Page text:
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Stockholm

Stockholm is the capital and the largest city of Sweden. It is the site of the national Swedish government, the Riksdag (parliament), and the official residence of the Swedish monarch as well as the prime minister. Since 1980, the monarch has resided at Drottningholm Palace outside of Stockholm and uses the Royal Palace of Stockholm as his workplace and official residence. As of 2009, the Stockholm metropolitan area is home to approximately 22% of Sweden's population, and contributes 28% of Sweden's gross domestic product. Stockholm is the most populous city in Sweden with a population of 829,417 in the municipality (2009), 1.25 million in the urban area (2005), and 2 million in the metropolitan area (2009).
Founded circa 1250, Stockholm has long been one of Sweden's cultural, media, political, and economic centres. Its strategic location on 14 islands on the south-central east coast of Sweden at the mouth of Lake Mälaren, by the Stockholm archipelago, has been historically important. Stockholm has been nominated by GaWC as a global city, with a ranking of Alpha-.In The 2008 Global Cities Index, Stockholm ranked 24th in the world, 10th in Europe, and first in Scandinavia. Stockholm is known for its beauty, its buildings and architecture, its abundant open water and many parks. It is sometimes referred to as Venice of the North. Stockholm is the second most visited city in the Nordic countries, with around one million visitors in 2006.

History

The earliest mention of Stockholm in writing dates from 1252, when it was an important post in the iron trade from the mines in Bergslagen. The first part of the name (stock) means log, while the second (holm) means islet, and refers to the islet Stadsholmen in central Stockholm which for centuries consistituted the main part of Stockholm.

The city is said to have been founded by Birger Jarl in order to protect Sweden from invasion from the sea by foreign navies, and to stop pillage of the cities such as Sigtuna on Lake Mälaren.

The strategic and economic importance of the city made Stockholm an important factor in relations between the Danish Kings of the Kalmar Union and the national independence movement in the 15th century. The Danish King Christian II was able to enter the city in 1520. On November 8, 1520, massive executions of opposition figures, called the Stockholm Bloodbath, took place. This massacre set off further uprisings, which eventually led to the break-up of the Kalmar Union.
With the accession of Gustav Vasa in 1523 and the founding of a royal power, the population of Stockholm began to grow, reaching ten thousand by 1600.

The 17th century saw Sweden rise into a major European power, which was reflected in the development of the city. From 1610 to 1680 the population multiplied sixfold. In 1634 Stockholm became the official capital of the Swedish empire. Trading rules were also created that gave Stockholm an essential monopoly over trade between foreign merchants and other Swedish and Scandinavian territories.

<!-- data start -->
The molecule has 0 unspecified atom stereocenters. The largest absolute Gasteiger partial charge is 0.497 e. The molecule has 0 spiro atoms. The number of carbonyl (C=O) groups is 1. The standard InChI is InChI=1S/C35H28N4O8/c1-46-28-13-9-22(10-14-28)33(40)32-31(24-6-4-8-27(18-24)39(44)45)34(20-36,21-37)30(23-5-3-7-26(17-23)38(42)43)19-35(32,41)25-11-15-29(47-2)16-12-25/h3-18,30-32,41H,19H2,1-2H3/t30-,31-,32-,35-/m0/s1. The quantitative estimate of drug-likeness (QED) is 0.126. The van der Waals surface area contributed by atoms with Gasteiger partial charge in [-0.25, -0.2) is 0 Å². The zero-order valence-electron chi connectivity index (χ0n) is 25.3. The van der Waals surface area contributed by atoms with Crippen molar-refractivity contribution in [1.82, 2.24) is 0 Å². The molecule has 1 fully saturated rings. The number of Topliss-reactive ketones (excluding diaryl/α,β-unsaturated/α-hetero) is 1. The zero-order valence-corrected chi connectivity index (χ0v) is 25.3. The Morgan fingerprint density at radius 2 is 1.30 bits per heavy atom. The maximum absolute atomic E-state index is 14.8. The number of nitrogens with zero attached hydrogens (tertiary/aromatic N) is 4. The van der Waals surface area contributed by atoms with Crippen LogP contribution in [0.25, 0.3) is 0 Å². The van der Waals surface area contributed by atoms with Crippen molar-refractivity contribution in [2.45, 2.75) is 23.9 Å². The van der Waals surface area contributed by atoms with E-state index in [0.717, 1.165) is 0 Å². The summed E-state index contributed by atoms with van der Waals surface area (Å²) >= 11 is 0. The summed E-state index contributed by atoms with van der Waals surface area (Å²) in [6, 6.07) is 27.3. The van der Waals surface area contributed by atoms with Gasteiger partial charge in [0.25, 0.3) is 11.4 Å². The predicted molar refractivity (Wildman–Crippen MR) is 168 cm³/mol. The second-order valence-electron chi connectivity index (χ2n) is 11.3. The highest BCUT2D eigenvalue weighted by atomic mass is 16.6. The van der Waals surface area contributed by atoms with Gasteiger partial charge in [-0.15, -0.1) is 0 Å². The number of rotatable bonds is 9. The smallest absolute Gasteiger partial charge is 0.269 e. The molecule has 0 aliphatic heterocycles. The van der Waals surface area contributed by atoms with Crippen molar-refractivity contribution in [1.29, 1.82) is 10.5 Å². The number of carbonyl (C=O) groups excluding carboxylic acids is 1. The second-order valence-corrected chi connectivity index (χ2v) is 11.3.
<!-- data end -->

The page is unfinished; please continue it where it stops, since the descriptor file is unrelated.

Between 1713–1714, Stockholm suffered from the Black Death. After the end of the Great Northern War and the destruction of several areas of the city in 1721, the city stagnated. Population growth halted, and economic growth slowed. However, Stockholm maintained its role as the political centre of Sweden and continued to develop culturally under Gustav III. The royal opera is a good architectural expression of this era.

By the second half of the 19th century, Stockholm had regained its leading economic role. New industries emerged, and Stockholm transformed into an important trade and service centre, as well as a key gateway point within Sweden. The population also grew radically during this time, mainly through immigration. At the end of the century, less than 40% of the residents were Stockholm-born. Settlement began to expand outside of the city limits. Stockholm also became a cultural and educational center. In the 19th century, a number of scientific institutes opened in Stockholm, for example the Karolinska Institute.
In the late 20th century, Stockholm became a modern, technologically-advanced and ethnically diverse city. Throughout the century, many industries shifted away from work-intensive activities into more high-technology and service-industry knowledge-based areas. (Source: Stockholmtrvel & wikipedia)

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Additional Photos by George Rumpler (Budapestman) Gold Star Critiquer/Gold Note Writer [C: 8900 W: 3 N: 20435] (82620)
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